These then are the language and feelings of a Southern man, an open, undisguised, and jure divino defender of slavery in the abstract, as well as the concrete; and although it may be thought that such are not the views of Southern christians generally on these subjects; yet it is but too evident that a large number in the Southern church fully sympathize with the writer in them. And even were the question of slavery put to rest, or the Southern church separated from the North, there are other points relating to church order, &c. of a mere minor character, and not at all affecting the great essentials of doctrine or discipline, in which different sections of the North cannot exactly sympathize with each other, which are ready, if greater matters were out of the way, to start up as sources of misunderstanding, jealousies, and discord in the present imperfect and fallible state of human nature, even in good men; by which, as long as there is any common court into which these causes of difficulty can be thrown for adjudication, the church will be perpetually liable to be agitated and rocked from centre to circumference. Whereas on the plan proposed, men might differ in sentiment on these points without collision or agitation of the church general. They might differ without that asperity, and improper and angry feeling which is so liable to be excited and quickened up, even in the best of men, in the heat and chafing of ecclesiastical controversy and debate. They might differ, and at the same time recognise each other as brethren, so far as general church unity and catholicity is concerned,-erring brethren,-erring in principle or practice; while at the same time, having no common court this side of the court of Heaven to which their difficulties could be appealed, they might feel relieved from any immediate responsibility for each other's real or supposed errors, any farther than mere moral influence is concerned, which could in that case be exerted at least as favorably as under present circumstances.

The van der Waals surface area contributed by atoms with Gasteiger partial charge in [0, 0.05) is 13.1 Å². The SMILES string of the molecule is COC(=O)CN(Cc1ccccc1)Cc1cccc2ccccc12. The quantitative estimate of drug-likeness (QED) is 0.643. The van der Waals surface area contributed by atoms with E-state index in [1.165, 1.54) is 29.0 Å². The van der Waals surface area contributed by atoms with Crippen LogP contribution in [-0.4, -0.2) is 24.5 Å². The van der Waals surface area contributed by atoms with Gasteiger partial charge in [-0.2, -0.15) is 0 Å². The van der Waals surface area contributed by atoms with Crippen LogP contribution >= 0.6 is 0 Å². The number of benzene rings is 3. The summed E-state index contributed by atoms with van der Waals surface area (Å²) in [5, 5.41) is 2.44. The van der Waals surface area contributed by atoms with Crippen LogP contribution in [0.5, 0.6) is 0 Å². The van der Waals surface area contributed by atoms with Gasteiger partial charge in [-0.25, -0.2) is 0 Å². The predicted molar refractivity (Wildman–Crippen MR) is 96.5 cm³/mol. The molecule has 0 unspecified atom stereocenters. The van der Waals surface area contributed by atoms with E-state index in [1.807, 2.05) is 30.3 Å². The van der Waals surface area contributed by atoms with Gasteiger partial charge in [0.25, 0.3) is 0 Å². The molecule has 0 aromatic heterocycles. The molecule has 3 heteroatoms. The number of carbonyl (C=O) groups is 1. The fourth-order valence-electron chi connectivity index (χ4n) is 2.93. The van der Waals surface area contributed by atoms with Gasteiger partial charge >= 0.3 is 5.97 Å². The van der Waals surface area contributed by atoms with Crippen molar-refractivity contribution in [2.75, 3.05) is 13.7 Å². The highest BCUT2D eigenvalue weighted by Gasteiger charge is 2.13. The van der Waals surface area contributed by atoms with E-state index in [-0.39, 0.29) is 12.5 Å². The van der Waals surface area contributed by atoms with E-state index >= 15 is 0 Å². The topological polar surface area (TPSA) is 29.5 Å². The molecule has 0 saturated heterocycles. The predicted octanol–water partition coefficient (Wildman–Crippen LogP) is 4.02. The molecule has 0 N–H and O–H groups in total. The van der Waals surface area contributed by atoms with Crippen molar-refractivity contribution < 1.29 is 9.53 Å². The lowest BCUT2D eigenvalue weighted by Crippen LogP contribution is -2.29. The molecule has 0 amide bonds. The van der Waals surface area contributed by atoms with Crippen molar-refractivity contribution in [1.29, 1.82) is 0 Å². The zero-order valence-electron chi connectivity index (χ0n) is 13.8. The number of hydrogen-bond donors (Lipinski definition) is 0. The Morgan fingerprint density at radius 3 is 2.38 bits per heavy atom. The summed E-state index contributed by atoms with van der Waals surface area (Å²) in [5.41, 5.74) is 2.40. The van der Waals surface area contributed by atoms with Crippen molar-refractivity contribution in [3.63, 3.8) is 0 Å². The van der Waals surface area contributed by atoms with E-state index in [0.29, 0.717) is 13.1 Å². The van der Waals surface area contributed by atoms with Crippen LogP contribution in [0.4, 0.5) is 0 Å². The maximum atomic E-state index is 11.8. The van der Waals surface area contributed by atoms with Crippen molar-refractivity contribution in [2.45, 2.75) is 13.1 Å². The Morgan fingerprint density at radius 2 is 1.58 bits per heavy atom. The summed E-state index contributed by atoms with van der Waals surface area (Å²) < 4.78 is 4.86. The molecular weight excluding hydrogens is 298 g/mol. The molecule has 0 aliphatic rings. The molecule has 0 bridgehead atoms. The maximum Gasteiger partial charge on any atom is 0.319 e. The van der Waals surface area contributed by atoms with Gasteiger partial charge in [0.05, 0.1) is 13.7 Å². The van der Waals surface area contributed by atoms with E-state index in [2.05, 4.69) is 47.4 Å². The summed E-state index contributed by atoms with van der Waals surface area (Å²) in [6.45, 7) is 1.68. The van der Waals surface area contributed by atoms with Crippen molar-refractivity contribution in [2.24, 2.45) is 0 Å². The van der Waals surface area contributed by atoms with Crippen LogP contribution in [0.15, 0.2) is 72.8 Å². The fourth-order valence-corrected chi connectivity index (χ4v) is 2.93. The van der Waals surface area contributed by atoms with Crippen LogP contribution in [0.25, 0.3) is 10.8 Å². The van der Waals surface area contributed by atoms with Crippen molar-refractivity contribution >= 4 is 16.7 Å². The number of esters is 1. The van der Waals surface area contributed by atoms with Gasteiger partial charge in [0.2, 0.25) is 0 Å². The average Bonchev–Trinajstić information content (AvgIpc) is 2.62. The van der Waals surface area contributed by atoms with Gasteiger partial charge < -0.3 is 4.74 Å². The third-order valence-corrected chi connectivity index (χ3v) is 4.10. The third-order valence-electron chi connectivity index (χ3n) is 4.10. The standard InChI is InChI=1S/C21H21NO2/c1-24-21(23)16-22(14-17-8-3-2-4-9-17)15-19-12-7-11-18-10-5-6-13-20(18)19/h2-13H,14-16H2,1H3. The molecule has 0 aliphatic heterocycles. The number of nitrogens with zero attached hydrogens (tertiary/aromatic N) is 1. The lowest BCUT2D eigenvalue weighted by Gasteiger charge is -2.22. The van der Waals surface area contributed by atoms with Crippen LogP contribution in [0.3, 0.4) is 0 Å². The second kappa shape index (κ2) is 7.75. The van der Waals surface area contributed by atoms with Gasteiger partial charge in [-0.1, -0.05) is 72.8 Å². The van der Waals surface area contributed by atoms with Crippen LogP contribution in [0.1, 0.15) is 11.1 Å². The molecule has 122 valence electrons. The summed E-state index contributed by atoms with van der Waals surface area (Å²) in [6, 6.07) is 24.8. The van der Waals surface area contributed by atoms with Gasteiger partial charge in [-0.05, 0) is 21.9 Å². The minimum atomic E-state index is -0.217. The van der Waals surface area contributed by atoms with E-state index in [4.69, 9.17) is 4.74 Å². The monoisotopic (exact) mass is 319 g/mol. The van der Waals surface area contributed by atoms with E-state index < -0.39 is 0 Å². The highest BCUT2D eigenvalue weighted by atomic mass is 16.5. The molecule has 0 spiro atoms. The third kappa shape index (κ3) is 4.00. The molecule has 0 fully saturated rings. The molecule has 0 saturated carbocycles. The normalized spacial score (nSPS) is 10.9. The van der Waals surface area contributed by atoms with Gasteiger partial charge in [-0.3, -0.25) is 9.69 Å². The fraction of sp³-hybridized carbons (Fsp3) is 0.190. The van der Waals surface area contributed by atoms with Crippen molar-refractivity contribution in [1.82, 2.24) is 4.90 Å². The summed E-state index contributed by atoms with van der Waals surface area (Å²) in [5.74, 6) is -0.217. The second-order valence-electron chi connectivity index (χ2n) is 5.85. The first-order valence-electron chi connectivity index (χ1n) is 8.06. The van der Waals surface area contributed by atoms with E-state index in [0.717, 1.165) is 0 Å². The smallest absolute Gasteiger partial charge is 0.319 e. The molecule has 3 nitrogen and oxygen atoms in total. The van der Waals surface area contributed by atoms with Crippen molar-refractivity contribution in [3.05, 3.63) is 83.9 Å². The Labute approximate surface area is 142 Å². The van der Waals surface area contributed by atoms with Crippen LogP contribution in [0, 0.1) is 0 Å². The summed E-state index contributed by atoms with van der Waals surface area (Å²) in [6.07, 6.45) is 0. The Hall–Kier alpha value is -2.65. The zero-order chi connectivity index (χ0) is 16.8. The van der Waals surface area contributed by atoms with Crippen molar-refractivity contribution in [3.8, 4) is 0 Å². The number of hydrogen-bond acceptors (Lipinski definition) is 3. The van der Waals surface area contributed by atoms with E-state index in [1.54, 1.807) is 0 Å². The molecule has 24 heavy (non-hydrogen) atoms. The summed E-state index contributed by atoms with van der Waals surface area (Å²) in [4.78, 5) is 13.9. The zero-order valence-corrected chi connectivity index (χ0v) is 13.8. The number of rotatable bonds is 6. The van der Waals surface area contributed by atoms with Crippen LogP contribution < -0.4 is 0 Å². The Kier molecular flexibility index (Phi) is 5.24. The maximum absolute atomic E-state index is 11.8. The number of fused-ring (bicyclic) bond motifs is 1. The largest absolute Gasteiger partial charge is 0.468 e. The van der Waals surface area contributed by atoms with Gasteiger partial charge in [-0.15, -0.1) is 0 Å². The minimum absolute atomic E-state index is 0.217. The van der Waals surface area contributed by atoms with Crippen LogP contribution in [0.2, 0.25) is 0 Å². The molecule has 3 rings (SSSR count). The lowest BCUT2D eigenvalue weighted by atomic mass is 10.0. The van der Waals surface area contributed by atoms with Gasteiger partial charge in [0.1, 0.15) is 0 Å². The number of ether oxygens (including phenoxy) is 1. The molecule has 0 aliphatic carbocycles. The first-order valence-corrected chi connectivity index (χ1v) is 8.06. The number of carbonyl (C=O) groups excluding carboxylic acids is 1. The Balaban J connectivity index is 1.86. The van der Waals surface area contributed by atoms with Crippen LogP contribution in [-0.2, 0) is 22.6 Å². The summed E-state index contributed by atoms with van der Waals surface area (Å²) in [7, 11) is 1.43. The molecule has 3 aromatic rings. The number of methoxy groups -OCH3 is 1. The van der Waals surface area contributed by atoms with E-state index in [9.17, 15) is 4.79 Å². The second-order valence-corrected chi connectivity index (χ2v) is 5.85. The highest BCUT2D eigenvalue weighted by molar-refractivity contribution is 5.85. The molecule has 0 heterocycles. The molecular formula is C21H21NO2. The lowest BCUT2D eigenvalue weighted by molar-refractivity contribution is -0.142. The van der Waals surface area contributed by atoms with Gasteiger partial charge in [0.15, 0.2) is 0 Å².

It is scarcely necessary to add that a General Assembly of the whole church is not essential to the existence or well-being of the Presbyterian body, or to virtual church unity, as is sufficiently demonstrated by the example of other branches of the Presbyterian church. Take, for instance, the case of our brethren of the Associate Reformed church, who have three, and may perhaps ere long have at least four Independent Synods in these United States, without any General Assembly as a formal bond of union between them. It would be hard to show that this sister branch of the church has not prospered as much, and that her members have not as good an understanding and agreement among each other, as if they had remained, as they once were, bound together in close connection under one ecclesiastical ju-' risdiction.